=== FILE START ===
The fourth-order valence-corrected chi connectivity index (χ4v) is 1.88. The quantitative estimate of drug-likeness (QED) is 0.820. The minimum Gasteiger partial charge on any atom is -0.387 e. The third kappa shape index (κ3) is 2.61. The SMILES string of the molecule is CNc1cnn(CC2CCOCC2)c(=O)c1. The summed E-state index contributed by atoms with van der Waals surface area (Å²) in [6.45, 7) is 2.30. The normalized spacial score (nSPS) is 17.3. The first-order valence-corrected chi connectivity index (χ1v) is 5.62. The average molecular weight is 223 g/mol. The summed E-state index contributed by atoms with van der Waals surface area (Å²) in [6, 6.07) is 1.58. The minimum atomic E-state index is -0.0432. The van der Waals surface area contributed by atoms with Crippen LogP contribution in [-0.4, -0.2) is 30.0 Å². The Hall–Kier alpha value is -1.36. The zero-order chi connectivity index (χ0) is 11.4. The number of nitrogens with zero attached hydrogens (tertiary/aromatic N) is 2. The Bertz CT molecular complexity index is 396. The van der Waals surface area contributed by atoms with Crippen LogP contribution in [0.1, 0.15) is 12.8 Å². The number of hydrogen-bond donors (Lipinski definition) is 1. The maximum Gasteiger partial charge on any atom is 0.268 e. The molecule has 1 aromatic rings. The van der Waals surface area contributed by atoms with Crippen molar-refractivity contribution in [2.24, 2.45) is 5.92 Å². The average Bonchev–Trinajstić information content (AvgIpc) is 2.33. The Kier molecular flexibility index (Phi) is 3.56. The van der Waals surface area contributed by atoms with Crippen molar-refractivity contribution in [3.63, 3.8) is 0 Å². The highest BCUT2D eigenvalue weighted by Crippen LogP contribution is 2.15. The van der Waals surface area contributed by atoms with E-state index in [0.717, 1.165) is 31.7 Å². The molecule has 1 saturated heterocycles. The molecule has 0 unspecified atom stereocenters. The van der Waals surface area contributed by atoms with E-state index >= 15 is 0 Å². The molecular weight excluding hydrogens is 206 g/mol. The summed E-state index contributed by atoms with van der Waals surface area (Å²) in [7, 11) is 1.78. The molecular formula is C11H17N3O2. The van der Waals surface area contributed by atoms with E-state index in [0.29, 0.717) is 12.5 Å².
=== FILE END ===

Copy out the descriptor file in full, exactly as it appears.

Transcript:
The fourth-order valence-corrected chi connectivity index (χ4v) is 1.88. The quantitative estimate of drug-likeness (QED) is 0.820. The minimum Gasteiger partial charge on any atom is -0.387 e. The third kappa shape index (κ3) is 2.61. The SMILES string of the molecule is CNc1cnn(CC2CCOCC2)c(=O)c1. The summed E-state index contributed by atoms with van der Waals surface area (Å²) in [6.45, 7) is 2.30. The normalized spacial score (nSPS) is 17.3. The first-order valence-corrected chi connectivity index (χ1v) is 5.62. The average molecular weight is 223 g/mol. The summed E-state index contributed by atoms with van der Waals surface area (Å²) in [6, 6.07) is 1.58. The minimum atomic E-state index is -0.0432. The van der Waals surface area contributed by atoms with Crippen LogP contribution in [-0.4, -0.2) is 30.0 Å². The Hall–Kier alpha value is -1.36. The zero-order chi connectivity index (χ0) is 11.4. The number of nitrogens with zero attached hydrogens (tertiary/aromatic N) is 2. The Bertz CT molecular complexity index is 396. The van der Waals surface area contributed by atoms with Crippen LogP contribution in [0.1, 0.15) is 12.8 Å². The number of hydrogen-bond donors (Lipinski definition) is 1. The maximum Gasteiger partial charge on any atom is 0.268 e. The molecule has 1 aromatic rings. The van der Waals surface area contributed by atoms with Crippen molar-refractivity contribution in [2.24, 2.45) is 5.92 Å². The average Bonchev–Trinajstić information content (AvgIpc) is 2.33. The Kier molecular flexibility index (Phi) is 3.56. The van der Waals surface area contributed by atoms with Crippen molar-refractivity contribution in [3.63, 3.8) is 0 Å². The highest BCUT2D eigenvalue weighted by Crippen LogP contribution is 2.15. The van der Waals surface area contributed by atoms with E-state index in [0.717, 1.165) is 31.7 Å². The molecule has 1 saturated heterocycles. The molecule has 0 unspecified atom stereocenters. The van der Waals surface area contributed by atoms with E-state index >= 15 is 0 Å². The molecular weight excluding hydrogens is 206 g/mol. The summed E-state index contributed by atoms with van der Waals surface area (Å²) in [7, 11) is 1.78. The molecular formula is C11H17N3O2. The van der Waals surface area contributed by atoms with E-state index in [0.29, 0.717) is 12.5 Å².